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Pawsome Pets

Updated: Aug 4, 2021

We are a nation of animal lovers and research has proven that owning a pet is good for us.

Reported benefits include:

  • Increased cardiovascular health

  • Increased physical activity

  • Pet owners report less depression

  • Pets increase social interaction and reduce loneliness

  • Dog owners generally have fewer trips to the doctors

  • Pets are great caregivers, giving us company and making us feel safer when home alone.

Some studies also suggest there are extra benefits to children:

  • Growing up with a dog can help infants to strengthen their immune system and reduce allergy risk.

  • Children growing up with pets generally grow up to be more empathetic

  • Teenagers who live with pets have been found to have higher self-esteem than peers without pets.

Despite their benefits, there has been a lot of news articles recently about the ecological impact of pet ownership. While pets may be good for us as individuals, it got us wondering whether pet ownership is really that bad for the long-term health of the planet?

Are there really that many pets in the UK to make an impact?

  • According to the PDSA, there are estimated to be around 10.1 million pet dogs and 10.9 million pet cats living in UK homes.

  • This equates to an average of 1.4 dogs and 1.6 cats per household.

That’s around 21 million dogs & cats that need fed, watered and cared for everyday.

An article published by the University of Derby tells us that historically, we have always had a close relationship with animals but the difference is, that back as recently as the 1980’s dogs were mostly fed whatever the household was eating, hovering up leftovers and, however accidental, helped us to keep food waste to a minimum.

From my own memories as a child, I recall dog toys being mostly superfluous to requirements. Instead of specific dog toys, I recall dogs playing happily with things like plastic bottles (long before recycling was the norm), an old slipper or an unwanted teddy bear. Tennis balls seemed an occasional treat.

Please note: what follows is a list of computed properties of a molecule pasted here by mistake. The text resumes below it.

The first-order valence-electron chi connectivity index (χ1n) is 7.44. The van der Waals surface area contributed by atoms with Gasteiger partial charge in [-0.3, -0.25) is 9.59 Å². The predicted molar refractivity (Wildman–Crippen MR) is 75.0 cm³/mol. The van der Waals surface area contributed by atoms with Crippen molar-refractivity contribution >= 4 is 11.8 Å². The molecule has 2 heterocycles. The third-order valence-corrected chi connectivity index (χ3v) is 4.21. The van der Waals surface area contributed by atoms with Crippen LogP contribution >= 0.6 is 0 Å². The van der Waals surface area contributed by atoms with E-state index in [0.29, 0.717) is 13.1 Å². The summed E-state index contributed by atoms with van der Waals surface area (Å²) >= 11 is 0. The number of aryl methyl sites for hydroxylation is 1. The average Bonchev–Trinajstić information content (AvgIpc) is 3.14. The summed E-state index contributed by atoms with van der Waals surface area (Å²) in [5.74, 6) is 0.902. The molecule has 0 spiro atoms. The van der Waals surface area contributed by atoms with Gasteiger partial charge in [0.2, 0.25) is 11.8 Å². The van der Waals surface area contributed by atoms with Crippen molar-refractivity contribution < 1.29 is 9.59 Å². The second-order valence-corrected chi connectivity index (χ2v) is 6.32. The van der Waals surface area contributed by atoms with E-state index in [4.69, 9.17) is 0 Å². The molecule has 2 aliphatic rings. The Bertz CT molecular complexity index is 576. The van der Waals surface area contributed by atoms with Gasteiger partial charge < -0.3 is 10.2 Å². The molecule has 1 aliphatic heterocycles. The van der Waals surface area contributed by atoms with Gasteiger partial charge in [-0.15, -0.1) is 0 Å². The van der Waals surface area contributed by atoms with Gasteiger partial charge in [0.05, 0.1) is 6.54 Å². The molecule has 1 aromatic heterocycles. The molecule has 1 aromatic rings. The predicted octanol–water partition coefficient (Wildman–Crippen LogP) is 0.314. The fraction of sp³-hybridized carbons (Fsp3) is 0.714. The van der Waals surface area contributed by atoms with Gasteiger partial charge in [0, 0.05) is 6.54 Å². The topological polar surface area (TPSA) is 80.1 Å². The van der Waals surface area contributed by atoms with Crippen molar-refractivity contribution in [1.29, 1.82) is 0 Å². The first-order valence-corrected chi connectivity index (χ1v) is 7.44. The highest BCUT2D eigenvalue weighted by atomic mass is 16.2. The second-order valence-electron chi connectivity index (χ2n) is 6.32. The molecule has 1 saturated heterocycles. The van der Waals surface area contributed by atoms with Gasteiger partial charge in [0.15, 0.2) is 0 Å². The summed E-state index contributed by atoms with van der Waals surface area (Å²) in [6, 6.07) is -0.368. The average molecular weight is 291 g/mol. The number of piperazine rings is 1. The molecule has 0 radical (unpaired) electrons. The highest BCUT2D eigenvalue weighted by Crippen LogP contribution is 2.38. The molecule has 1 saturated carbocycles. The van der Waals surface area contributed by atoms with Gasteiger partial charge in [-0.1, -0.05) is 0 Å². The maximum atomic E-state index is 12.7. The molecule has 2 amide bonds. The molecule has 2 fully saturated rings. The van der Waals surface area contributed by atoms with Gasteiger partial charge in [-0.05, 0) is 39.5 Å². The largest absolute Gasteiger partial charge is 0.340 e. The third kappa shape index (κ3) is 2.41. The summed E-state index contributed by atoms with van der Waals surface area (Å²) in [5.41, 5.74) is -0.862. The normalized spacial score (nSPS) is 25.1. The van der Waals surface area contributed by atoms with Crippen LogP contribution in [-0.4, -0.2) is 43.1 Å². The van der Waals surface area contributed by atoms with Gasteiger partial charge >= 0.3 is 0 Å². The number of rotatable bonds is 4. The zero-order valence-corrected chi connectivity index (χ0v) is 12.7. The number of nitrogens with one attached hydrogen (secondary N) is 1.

Fast forward to today and UK pet owners are estimated to spend around £57 billion collectively on their pets every year! This includes costs for toys, pet clothing, beds, accessories etc. The dog food market alone is worth around £2.9 billion

That is a whopping change in a short time! Just 40 short years ago, dogs lived with us much more harmoniously, eating our leftovers and enjoying our hand-me-downs as toys. Today, we spend astonishing sums of money to pamper our pets!

Now, I’m not advocating that we go back to the ‘old days’ of feeding our dogs leftover bangers and mash, but it is important to recognise that keeping animals comes at an environmental cost and that ultimately, that we can reduce their impact.

The University of Edinburgh led the first project to assess the global environmental impact of pet food production. In 2020 they published an article outlining that they found dry pet food production, which accounts for 95% of mass-produced pet food sales around the globe, takes the equivalent land mass as twice the size of the UK to produce. They said that “ Annual greenhouse gas emissions were found to be 106 million tonnes of carbon dioxide. A country producing the same levels would be the worlds sixtieth highest emitter”

While these are global impacts, not UK, it’s an important consideration, especially when we consider that these impacts takes no account of the amount of wet food produced or even the snacks that we feed our pets, In 2018, the dog treat market was worth £462 million in the UK.

It is worth noting that in 201